A subset of exoribonucleases serve as degradative enzymes for pGpG in c-di-GMP signaling

Mona W. Orr, Cordelia A. Weiss, Geoffrey B. Severin, Husan Turdiev, Soo Kyoung Kim, Asan Turdiev, Kuanqing Liu, Benjamin P Tu, Christopher M. Waters, Wade C. Winkler, Vincent T. Lee

Research output: Contribution to journalArticlepeer-review

26 Scopus citations


Bis-(3′-5′)-cyclic dimeric GMP (c-di-GMP) is a bacterial second messenger that regulates processes, such as biofilm formation and virulence. During degradation, c-di-GMP is first linearized to 5′-phosphoguanylyl-(3′,5′)-guanosine (pGpG) and subsequently hydrolyzed to two GMPs by a previously unknown enzyme, which was recently identified in Pseudomonas aeruginosa as the 3′-to-5′ exoribonuclease oligoribonuclease (Orn). Mutants of orn accumulated pGpG, which inhibited the linearization of c-di-GMP. This product inhibition led to elevated c-di-GMP levels, resulting in increased aggregate and biofilm formation. Thus, the hydrolysis of pGpG is crucial to the maintenance of c-di-GMP homeostasis. How species that utilize c-di- GMP signaling but lack an orn ortholog hydrolyze pGpG remains unknown. Because Orn is an exoribonuclease, we asked whether pGpG hydrolysis can be carried out by genes that encode protein domains found in exoribonucleases. From a screen of these genes from Vibrio cholerae and Bacillus anthracis, we found that only enzymes known to cleave oligoribonucleotides (orn and nrnA) rescued the P. aeruginosa δorn mutant phenotypes to the wild type. Thus, we tested additional RNases with demonstrated activity against short oligoribonucleotides. These experiments show that only exoribonucleases previously reported to degrade short RNAs (nrnA, nrnB, nrnC, and orn) can also hydrolyze pGpG. A B. subtilis nrnA nrnB mutant had elevated c-di- GMP, suggesting that these two genes serve as the primary enzymes to degrade pGpG. These results indicate that the requirement for pGpG hydrolysis to complete c-di-GMP signaling is conserved across species. The final steps of RNA turnover and c-di-GMP turnover appear to converge at a subset of RNases specific for short oligoribonucleotides.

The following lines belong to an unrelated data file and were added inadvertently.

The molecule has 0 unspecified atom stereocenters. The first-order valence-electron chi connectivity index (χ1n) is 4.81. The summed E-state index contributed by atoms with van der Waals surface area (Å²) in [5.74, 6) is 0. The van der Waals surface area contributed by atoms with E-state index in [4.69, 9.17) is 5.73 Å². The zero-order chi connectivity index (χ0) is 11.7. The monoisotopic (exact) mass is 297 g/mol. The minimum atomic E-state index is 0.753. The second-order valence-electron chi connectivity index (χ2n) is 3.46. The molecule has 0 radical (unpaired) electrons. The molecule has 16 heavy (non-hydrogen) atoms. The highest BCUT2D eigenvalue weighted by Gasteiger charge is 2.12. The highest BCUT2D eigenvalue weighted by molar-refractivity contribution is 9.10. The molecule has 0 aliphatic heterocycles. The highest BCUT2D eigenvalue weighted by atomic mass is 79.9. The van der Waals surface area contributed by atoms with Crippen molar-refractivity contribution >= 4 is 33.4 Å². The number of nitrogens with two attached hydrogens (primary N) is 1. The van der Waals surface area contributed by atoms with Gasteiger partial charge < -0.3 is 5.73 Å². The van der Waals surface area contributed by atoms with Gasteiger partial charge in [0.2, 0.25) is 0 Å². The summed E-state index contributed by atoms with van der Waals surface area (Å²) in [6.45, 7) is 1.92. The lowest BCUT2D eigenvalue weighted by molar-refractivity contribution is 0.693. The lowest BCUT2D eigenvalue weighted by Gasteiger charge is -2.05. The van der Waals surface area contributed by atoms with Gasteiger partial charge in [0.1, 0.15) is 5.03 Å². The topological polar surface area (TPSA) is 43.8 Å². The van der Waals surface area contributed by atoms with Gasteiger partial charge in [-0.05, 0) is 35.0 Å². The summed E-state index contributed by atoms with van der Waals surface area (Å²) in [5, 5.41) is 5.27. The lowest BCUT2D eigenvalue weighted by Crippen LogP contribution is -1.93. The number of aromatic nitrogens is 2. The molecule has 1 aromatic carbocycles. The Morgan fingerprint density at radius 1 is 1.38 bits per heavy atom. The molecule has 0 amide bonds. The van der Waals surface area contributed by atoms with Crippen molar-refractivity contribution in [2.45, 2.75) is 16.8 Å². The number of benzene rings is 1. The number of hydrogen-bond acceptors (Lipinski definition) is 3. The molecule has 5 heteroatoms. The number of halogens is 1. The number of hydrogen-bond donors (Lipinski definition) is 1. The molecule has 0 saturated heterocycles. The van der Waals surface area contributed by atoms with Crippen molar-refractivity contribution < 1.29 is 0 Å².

Original languageEnglish (US)
Article numbere00300
JournalJournal of bacteriology
Issue number24
StatePublished - Dec 1 2018


  • Cyclic-di-GMP signaling
  • Dinucleotide hydrolysis
  • NanoRNase
  • PApA
  • PGpG
  • RNA degradation

ASJC Scopus subject areas

  • Microbiology
  • Molecular Biology


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